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A 33-year-old Hispanic female presented with a chief complaint of trouble reading small print OU at both distance and near. Her past Ocular and Family history was unremarkable and she was currently treated with a Dulera inhaler for Asthma. 

Her entrance-corrected visual acuity was 20/40 in both eyes with no improvement on pinhole. Her pupils were round and reactive to light without APD, she was full to finger count OU and her extraocular motilities were normal. Her color vision was also normal OU. The patient had low myopia and refraction did not improve her visual acuity beyond 20/40 OU. Intraocular pressures were 10/11 and her Anterior segment was within normal limits OU.

Fundoscopy showed healthy optic nerves and blood vessels. Macular evaluation was relevant for subtle bilateral round hypopigmented areas centrally which was more prominent in the right eye. The remaining retina was unremarkable OU. (image below is of a different patient with similar macular presentation)

OCT testing shows focal disruption of the outer retina centrally in both eyes which is more prominent in the right eye.

Differential Diagnoses

        Solar/ Laser maculopathy

        Resolving Central Serous Retinopathy

        Cone Dystrophy

        Acute retinal pigment epitheliitis (ARPE)

        Poppers maculopathy

Diagnosis

After further investigating her case history, our patient denied staring at the sun which rules out solar maculopathy but did admit to inhaling a substance called “Poppers” prior to her decrease in visual acuity which led us to the diagnosis of “Poppers Maculopathy”.

Discussion

“Poppers” are liquid substances made of Alkyl Nitrite which are volatile compounds. They were first used in the treatment of Angina pectoris for their vasodilating properties. Nowadays it is sold over the counter and marketed as a “room deodorizer” or “cleaning solution” but is truly used as a recreational drug for its euphoric effects. Following changes to legislation in 2006, Popper’s main ingredient Isobutyl Nitrite was substituted for Isopropyl Nitrite. Since then, there have been several reports of a new form of vision loss termed “Poppers maculopathy”.

Clinical examination

Onset of vision loss occurs after inhaling the drug and fundus evaluation will show a small round hypopigmented spot centrally similar to Solar retinopathy. OCT is key diagnostic and will show bilateral disruption of outer retinal layers at the level of the fovea. 

Prevalence

There is currently no data regarding the prevalence of this condition among Poppers users however the Global Drug Survey organization conducted an online survey including questions regarding vision symptoms in Poppers users. 5152 participants were asked the question “Do you think Poppers use has affected your eyesight”. 2.2% answered “yes”, 10% answered “Maybe” and 87.8% responded “No”. The visual symptoms described by the participants correlated with the central visual disturbance expected from poppers maculopathy.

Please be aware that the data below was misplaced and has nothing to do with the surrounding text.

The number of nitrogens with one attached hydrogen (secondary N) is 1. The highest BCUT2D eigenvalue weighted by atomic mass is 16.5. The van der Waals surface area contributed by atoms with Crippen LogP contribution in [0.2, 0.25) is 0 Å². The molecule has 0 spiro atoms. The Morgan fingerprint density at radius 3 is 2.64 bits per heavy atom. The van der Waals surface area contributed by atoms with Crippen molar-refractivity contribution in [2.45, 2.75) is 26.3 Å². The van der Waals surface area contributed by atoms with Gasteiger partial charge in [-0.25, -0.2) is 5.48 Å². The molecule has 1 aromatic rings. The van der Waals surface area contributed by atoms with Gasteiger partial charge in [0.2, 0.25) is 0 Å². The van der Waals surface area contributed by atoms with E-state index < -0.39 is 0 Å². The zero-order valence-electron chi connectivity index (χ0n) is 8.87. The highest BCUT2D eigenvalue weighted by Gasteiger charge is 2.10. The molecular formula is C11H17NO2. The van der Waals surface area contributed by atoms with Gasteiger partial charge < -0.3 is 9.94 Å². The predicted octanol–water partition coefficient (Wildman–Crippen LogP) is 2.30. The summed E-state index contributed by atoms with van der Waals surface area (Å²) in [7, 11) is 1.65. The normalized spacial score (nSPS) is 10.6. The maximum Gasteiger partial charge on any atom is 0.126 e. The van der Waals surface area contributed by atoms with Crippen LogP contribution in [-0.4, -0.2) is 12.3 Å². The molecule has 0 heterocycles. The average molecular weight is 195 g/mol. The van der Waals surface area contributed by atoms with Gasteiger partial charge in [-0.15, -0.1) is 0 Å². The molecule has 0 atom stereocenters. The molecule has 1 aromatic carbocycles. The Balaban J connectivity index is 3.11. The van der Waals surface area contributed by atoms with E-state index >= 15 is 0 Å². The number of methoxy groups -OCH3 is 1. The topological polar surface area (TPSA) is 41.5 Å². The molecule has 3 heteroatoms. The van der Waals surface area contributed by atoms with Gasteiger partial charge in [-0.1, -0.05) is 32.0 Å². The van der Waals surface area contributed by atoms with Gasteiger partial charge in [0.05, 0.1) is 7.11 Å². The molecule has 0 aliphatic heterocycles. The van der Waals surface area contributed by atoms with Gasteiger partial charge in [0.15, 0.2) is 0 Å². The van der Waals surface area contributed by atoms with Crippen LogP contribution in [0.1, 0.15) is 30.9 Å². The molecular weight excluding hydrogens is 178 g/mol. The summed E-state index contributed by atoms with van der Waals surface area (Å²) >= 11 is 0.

Pathophysiology

Although there is a clear cause-effect relationship between Poppers and maculopathy, the exact mechanism remains unknown. 

Management

Management of this condition includes discontinuation of Popper’s use and observation. The prognosis is uncertain but most likely good. A case series of 12 Poppers maculopathy patients were followed for 31 months. Full symptomatic resolution alongside partial-to-full recovery of foveal architecture was observed in 100% of the patients.

Back to our patient

On a follow-up call, our patient reported that her vision improved by roughly 80% over the next 2 months following our initial encounter and discontinuation of Popper’s use which reinforces our diagnosis Vs our other differentials.

Conclusion

Poppers maculopathy is a new form of vision loss that started in 2006 after a change in Popper’s main component. Poppers is an over-the-counter substance easily accessible to the public. Fundoscopic findings may be subtle and OCT is a key diagnostic tool. Inquiring about the use of Poppers is important when seeing bilateral foveal outer retinal disruptions that are not associated with sun gazing. While the prognosis is good, these patients should discontinue the use of Poppers and be monitored. Despite online warnings regarding the risks of poppers, the number of individuals presenting with associated maculopathy is increasing.

References

Anna M.G et Al. Poppers maculopathy. The Lancet, Vol 384, issue 9954, P1606, Nov 01, 2014

Mitchell S.F, Allen C.H, Color Atlas & Synopsis of Clinical Ophthalmology, Retina. 2012; 2, 319-320

Freund B.K, Sarraf D, Mieler W.F, Yanuzzi L.A. (2017). The Retinal Atlas. 2: 1026-1027

Darin G, Nadia K.W, Jay S.D, Atlas of retinal OCT, 2017; 146

Anna M.G, Megan A.R et Al, Poppers maculopathy, Lancet, 2014, 384:1606

Rebecca R, Edward H et Al, Poppers: legal highs with questionable contents? A case series of poppers maculopathy, bjophthalmol-2016-310023

Andrew J.D, et Al, The prevalence of visual symptoms in poppers users: a global survey, BMJ Open Ophth 2016;1:1–6. doi:10.1136/bmjophth-2016- 000015

Kolb H, Fernandez E, Nelson R, editors.. Salt Lake City (UT): University of Utah Health Sciences Center; 1995

Alejandra D, Alexandre M et Al, central serous chorioretinopathy, Elsevier, 2015

 

Stephane Fitoussi
Stéphane Fitoussi, OD is originally from Paris, France and earned his Bachelor of Optometry in Israel. He achieved his Doctorate of Optometry at Nova Southeastern University in Florida and his residency in Ocular disease at the Bascom Palmer Eye Institute in Miami. He is the creator and manager of Interesting Retinal Cases where retinal content is posted through interesting educational images and real-life cases.

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